• Prior to the “deemed denial” rule in RMC 54-2024, the BIR would at least inform the taxpayer of the reasons for the denial (e.g., improper substantiation or non-compliance with invoicing requirements). This would normally provide the taxpayer with guidance on how these unutilized input taxes should be treated in the taxpayers’ books. With the deemed denial, the taxpayer is deprived of the opportunity to learn the reasons for what would have been disallowances, and therefore also deprived of the opportunity to correct whatever mistakes they have in their practices.
• On the other hand, there are also taxpayers who file a judicial claim for refund within 30 days from the end of the 120-day period, so that they can pursue both the administrative claim as well as the judicial claim. In fact, there have been instances where the BIR granted the taxpayer’s claim for input tax refund even if a judicial claim has already been filed in court. In such cases, the BIR only requires that the judicial claim be withdrawn before awarding the refund or TCC. Under RMC 54-2014, a taxpayer cannot now cover both BIR and CTA fronts, because once a judicial claim has been filed with the CTA, the RMC says that the BIR loses jurisdiction over the administrative claim. Taxpayers can no longer expect that the BIR will grant their application for refund, but will have to rely solely on the CTA to process their judicial claims.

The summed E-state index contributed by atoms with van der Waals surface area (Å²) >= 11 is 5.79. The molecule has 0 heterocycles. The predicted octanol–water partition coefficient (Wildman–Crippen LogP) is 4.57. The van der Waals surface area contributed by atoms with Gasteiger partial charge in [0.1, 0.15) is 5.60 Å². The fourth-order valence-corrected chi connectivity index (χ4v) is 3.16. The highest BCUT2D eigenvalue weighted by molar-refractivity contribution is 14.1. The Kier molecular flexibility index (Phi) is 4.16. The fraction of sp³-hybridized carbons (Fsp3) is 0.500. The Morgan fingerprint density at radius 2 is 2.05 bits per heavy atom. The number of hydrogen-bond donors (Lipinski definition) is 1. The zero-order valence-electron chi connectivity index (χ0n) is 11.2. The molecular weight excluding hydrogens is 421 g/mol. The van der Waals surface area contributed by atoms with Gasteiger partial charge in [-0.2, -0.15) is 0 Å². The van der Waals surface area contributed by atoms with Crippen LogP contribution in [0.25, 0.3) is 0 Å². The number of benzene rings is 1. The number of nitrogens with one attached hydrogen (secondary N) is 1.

• Taxpayers should also note that one of the requirements under the RMC is the submission of a sworn statement or affidavit stating that the required documents are complete and that these are the only documents which the taxpayer will present to support the claim. The RMC also states that the BIR will evaluate the claim for refund based only on the documents submitted. Thus, failure on the part of the taxpayer to submit all the required documents at the time of filing the claim may prove fatal to its claim. It is crucial that taxpayers get it right the first time, since they will neither be allowed to submit additional documents to support their claim nor will the BIR accept such documents.
Given the pace at which the BIR has been processing claims for refund or TCC, it is unlikely that the BIR will be able to act on the claims within the 120-day period. Hence, taxpayers will have no choice but to file a Petition for Review with the CTA, or risk losing their right to claim the refund or TCC. This means that taxpayers will need to incur additional costs (e.g., filing fees with the CTA, professional fees of independent CPA, legal fees, among others) to keep the remedy of the refund or TCC alive.
Moreover, for financial accounting purposes, taxpayers will now have to decide whether to accrue for additional provisions for disallowance in their books if these have not been fully provided for. Considering that the provisions of the RMC are applicable to all currently pending administrative claims, claims for refund which may have been pending for several years will be affected. This may result in recognition of huge amounts of expenses/losses in the taxpayers’ books.
With the issuance of RMC 54-2014, it is essential that taxpayers who wish to get back their money (or the TCC) know these rules and requirements — particularly the dates — and put in place the necessary systems or mechanisms within the company for triggering action on claiming input tax refunds or TCCs, because one wrong move could lead to either a deemed denial or an automatic denial of the claim.
Josenilo G. Mendoza is a Partner of SGV & Co.
This article is for general information only and is not a substitute for professional advice where the facts and circumstances warrant. Views and opinion expressed above are those of the author and do not necessarily represent the views of SGV & Co.